A group of scientists was near Anatahan on 10 May deploying seismographs for the Margins Mariana Subduction Factory Imaging Project, which is comprised of members from Washington University, St. Louis; Scripps Inst. of Oceanography; and CNMI Emergency Management Office. They passed Anatahan as the eruption was occurring. The island was uninhabited at the time. According to members of the research group who viewed the eruption from about 10 km away, the eruption began on 10 May around 1700. The CNMI Emergency Management Office (EMO) reported that the ash cloud produced from the eruption eventually rose to an altitude of ~12 km (figure 3). During an observational helicopter flight, EMO personnel discovered that the eruption was emanating from the eastern crater (figure 4). They noted that only ash was being emitted, no lava flows were seen, and no explosions were seen or heard. The scientists had visited the island on 6 May and saw no signs of any unusual activity.

Figure 3. Photograph taken on 10 May 2003 of an ash cloud produced from the eruption of Anatahan that began that day. The cloud top is at ~ 4.6 km and emanates from the eastern crater. The view is toward the SW. Courtesy of CNMI Emergency Management Office.
Figure 4. Map of Anatahan showing the deep pit on the eastern side of the summit, which is referred to as the East Crater, and is the source of the eruption that began on 10 May 2003. Courtesy of Scott Rowland, University of Hawaii Manoa.

The Washington Volcanic Ash Advisory Center (VAAC) issued an advisory about the Anatahan eruption stating that an ash cloud was visible on satellite imagery on 10 May at 2232 at an estimated altitude of 10.5 km. One layer of the ash cloud drifted south at a speed of ~65 km/hour, and a lower level at an altitude of ~4.5 km drifted W at ~28 km/hr. By 0655 the next day ash was seen in satellite imagery drifting in three different directions: WNW at an altitude around 5.5 km, SW around 8.5 km, and two separate and smaller ash plumes were drifting SE at altitudes around 13.4 km. At this time, a hotspot was visible on GOES-9 imagery.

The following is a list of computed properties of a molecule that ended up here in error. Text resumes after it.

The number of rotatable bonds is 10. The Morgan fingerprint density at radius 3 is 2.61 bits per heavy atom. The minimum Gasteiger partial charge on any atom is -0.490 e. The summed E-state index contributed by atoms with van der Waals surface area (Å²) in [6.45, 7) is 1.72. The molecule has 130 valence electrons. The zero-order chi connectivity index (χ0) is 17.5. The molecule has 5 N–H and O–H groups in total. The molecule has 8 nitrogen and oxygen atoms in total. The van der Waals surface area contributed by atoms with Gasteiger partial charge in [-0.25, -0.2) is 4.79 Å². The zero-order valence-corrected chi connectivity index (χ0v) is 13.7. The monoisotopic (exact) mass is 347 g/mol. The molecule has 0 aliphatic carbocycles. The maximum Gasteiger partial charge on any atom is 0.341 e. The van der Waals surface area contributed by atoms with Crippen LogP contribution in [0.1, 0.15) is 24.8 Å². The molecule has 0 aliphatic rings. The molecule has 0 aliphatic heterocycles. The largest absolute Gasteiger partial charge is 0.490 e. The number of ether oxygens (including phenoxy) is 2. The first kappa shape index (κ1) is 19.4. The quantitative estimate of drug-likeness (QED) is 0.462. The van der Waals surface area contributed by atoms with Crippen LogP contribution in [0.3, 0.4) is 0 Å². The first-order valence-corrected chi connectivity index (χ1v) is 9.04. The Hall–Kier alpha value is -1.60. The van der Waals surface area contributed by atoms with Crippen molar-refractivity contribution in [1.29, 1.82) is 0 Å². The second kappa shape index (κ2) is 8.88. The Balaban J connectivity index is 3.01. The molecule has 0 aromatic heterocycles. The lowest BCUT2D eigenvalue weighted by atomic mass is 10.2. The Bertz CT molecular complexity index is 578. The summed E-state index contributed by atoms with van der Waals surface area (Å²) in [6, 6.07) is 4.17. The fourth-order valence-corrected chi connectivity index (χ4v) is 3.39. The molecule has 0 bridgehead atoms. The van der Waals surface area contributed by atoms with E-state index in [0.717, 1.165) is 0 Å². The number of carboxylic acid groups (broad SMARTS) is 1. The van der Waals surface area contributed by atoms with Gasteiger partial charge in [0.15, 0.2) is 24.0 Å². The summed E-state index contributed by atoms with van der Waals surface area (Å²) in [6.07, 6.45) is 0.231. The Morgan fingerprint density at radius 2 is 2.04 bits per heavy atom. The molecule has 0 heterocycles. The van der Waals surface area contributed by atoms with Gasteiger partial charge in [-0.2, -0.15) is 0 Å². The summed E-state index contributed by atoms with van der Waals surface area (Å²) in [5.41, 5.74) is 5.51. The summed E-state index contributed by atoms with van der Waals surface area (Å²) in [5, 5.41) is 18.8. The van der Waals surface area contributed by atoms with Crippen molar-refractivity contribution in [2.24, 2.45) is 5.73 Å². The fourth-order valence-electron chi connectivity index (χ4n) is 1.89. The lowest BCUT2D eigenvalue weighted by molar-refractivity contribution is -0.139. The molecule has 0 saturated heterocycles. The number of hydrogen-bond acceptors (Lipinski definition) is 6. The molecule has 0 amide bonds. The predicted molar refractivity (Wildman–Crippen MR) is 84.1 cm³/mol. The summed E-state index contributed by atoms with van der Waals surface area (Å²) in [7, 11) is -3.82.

On 11 May the CNMI Emergency Management Office, Office of the Director issued a special advisory stating, "Due to this active volcano eruption with high level clouds and [an] ash plume, the general public especially fishermen, tour operators and commercial pilots are advise[d] to stay away from the island of Anatahan until further notice from the Office of Emergency Management." The eruption continued through at least 14 May, when the Washington VAAC issued an ash advisory stating that ash was visible on satellite imagery drifting W of Anatahan at an altitude of ~4.9 km.